Netflix Review – Fatherhood (2021)

On its face, the new original Netflix dramedy Fatherhood might appear to be just another Kevin Hart vehicle, a flimsy exercise in slapstick designed to let Hart do his zany, off-the-wall shtick for 90 minutes before wrapping things up in a nice, neat bow and sending the audience on their way. That thought comes to mind because it seems like every single Kevin Hart flick is pretty much the same, just with a new coat of paint for good measure. They hit all the same beats. They utilize the same brand of humour, a brand that’s become a staple of the standup comic-turned-Hollywood megastar and his cinematic exploits. You either like it or you don’t. In general, I count myself a member of the latter camp, and I wasn’t expecting anything particularly different with this one.

I was relieved to discover that, despite its thoroughly generic makeup and lack of anything resembling true profundity, Fatherhood is something with a little more on its mind than the regular Kevin Hart romp, and the usually manic funnyman turns in a surprisingly restrained and emotionally layered performance as a grieving widower thrust into the titular task of parenting a child following the death of his wife in childbirth. It’s heavy stuff, and not the material generally being dealt with when Hart steps in front of a camera. I commend him for broadening his acting horizons in that regard, even if the finished product is still pretty rough around the edges.


The initial mistake that Paul Weitz‘ film makes is not treating the weighty subject matter of its tragic introductory moments with the type of gravitas it deserves. As Hart‘s Matt sulks around his wife’s funeral reception, his supposed “friends” make seriously off-colour comedic attempts that are wildly inappropriate for the setting and just feel tremendously awkward as a result. Even though it’s Lil Rel Howery, a talented comedian in his own right, delivering these cringy lines, it’s hard not to wince at the failed humour nonetheless.

The movie thankfully finds its balance eventually, and the moments of comedy blossom more organically from the dramatic elements of the story as the film progresses. That drama stems primarily from Maddy, Matt’s daughter, who is navigating the perils of childhood with only half a parental unit at her disposal. Matt understandably makes his fair share of missteps along the way as he learns how to become an adequate father without the support of a partner to ease some of that burden. We also see Matt’s bumpy journey on the path towards moving on from the memory of his wife and entertaining the possibility of bringing another woman into his and Maddy’s lives. Enter Lizzie, a woman Matt is set up with by work friends, and an important figure in the grand scheme of the two central characters’ respective arcs.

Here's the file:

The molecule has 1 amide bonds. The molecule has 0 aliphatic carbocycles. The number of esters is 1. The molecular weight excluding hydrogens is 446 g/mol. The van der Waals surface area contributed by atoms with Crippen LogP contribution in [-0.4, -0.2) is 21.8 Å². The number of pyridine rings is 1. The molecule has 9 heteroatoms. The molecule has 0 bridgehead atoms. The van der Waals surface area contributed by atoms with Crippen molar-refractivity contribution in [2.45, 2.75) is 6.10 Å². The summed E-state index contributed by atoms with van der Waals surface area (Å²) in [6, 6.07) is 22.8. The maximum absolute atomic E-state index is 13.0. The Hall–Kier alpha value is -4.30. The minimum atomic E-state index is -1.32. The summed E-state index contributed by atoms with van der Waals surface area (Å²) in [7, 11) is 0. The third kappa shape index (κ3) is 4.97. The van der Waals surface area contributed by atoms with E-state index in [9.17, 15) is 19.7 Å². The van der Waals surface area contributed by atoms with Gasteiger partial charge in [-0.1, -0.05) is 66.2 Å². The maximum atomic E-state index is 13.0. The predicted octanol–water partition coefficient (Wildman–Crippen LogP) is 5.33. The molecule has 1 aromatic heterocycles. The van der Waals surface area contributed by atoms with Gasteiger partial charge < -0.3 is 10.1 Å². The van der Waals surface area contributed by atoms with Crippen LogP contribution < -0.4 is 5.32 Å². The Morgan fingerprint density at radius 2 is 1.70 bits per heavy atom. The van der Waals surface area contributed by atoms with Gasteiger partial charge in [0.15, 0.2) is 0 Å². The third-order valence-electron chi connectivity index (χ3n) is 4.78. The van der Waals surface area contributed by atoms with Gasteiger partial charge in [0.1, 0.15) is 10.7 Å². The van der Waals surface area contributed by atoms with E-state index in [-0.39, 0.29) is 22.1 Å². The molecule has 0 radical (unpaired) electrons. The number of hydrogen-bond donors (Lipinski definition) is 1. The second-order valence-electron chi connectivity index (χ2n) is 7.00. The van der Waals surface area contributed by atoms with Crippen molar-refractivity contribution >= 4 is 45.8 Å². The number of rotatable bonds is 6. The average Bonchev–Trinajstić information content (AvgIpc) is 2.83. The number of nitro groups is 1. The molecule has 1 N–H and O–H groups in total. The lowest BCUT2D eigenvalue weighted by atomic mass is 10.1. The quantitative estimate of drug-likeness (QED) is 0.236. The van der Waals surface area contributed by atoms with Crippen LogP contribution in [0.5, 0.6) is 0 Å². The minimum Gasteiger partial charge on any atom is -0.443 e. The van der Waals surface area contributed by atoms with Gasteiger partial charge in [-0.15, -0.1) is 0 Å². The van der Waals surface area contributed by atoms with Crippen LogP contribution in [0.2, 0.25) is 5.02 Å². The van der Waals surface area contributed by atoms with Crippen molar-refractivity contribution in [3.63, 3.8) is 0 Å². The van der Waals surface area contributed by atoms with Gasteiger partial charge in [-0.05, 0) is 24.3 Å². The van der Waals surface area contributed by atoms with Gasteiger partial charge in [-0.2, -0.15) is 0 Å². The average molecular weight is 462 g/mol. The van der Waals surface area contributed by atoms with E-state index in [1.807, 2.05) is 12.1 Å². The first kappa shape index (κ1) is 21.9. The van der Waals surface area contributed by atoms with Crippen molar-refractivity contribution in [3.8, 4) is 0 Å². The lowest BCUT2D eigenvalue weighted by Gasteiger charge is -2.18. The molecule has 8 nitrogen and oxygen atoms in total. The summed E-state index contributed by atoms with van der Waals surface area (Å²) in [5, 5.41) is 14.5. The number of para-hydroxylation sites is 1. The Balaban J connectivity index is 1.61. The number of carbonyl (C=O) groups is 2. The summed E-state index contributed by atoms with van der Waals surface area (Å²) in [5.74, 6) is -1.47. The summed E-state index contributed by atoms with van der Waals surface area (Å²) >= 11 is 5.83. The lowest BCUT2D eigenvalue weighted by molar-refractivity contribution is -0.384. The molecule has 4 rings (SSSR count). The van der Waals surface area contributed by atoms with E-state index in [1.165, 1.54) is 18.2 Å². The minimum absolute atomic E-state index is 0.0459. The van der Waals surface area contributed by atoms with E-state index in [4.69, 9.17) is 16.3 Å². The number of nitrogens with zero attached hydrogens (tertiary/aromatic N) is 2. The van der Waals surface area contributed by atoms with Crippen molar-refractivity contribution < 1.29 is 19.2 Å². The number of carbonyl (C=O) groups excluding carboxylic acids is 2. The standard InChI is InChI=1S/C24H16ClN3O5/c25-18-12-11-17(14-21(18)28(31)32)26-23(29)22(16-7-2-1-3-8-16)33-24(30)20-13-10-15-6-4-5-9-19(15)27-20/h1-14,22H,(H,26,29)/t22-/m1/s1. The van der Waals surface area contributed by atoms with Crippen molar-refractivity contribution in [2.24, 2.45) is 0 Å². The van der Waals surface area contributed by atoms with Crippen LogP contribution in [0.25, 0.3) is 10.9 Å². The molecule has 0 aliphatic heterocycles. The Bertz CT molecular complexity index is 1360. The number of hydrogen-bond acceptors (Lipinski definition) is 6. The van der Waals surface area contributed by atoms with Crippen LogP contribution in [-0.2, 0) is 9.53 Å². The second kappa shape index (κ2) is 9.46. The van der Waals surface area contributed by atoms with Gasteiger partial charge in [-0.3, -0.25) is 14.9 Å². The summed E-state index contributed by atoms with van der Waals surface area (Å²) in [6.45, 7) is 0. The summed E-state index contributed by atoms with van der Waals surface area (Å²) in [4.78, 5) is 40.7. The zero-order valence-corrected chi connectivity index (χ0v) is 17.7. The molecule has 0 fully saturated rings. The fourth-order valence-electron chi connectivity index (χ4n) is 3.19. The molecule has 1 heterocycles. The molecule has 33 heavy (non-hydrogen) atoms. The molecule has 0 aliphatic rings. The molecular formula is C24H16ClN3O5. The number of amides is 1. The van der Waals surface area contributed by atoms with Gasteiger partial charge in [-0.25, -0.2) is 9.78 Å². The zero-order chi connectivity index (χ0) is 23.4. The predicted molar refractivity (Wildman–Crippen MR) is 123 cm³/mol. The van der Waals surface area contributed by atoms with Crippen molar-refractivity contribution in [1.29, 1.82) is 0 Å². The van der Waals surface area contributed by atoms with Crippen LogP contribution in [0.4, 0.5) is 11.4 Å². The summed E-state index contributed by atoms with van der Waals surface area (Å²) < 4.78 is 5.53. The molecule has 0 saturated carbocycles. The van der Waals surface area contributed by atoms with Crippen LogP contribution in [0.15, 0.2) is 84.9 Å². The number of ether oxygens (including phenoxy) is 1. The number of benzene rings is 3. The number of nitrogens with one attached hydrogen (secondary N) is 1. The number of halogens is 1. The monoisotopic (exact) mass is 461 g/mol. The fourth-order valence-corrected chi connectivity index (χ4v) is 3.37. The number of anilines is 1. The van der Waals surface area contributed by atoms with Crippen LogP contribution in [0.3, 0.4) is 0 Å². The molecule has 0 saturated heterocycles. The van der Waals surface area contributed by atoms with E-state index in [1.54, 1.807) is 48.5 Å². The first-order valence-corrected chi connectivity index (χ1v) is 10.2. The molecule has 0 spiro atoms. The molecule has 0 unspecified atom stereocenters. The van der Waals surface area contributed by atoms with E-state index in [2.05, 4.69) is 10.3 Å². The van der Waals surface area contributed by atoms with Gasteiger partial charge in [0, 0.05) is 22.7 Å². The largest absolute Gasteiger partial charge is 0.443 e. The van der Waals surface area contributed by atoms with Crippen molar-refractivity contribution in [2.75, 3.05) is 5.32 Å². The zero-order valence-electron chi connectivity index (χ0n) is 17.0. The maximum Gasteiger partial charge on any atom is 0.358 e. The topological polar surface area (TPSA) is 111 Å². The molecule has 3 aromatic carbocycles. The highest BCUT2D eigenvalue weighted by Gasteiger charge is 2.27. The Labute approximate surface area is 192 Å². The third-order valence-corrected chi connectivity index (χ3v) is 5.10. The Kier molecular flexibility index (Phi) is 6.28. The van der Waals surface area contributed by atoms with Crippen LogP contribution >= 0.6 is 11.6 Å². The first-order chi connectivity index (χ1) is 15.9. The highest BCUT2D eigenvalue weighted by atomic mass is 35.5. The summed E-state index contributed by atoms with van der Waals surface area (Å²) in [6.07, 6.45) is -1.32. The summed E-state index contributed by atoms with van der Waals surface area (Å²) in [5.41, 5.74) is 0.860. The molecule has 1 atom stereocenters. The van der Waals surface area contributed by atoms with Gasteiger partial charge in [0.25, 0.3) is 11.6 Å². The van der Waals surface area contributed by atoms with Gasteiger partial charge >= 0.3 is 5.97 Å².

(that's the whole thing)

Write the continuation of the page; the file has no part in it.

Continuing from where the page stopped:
Everything falls neatly into place by the end, of course. The necessary milestones of a big studio film are hit in predictable fashion, and there’s nothing here that’s of particular note, other than the fact that Kevin Hart seems to be stretching his creative muscles just a bit. The highest praise I can give Fatherhood is that about halfway through, I was struck by how easy to watch it ultimately is. I wasn’t exactly enthralled by what I was watching, but it was perfectly passable all the same. If you’re looking for something to pass the time, you can certainly do far worse.

★★ 1/2

Comedy, Drama | USA, 2021 | 12 | 18th June 2021 | Netflix | Dir.Paul Weitz | Kevin Hart, Alfre Woodard, Lil Rel Howery, DeWanda Wise, Anthony Carrigan, and Paul Reiser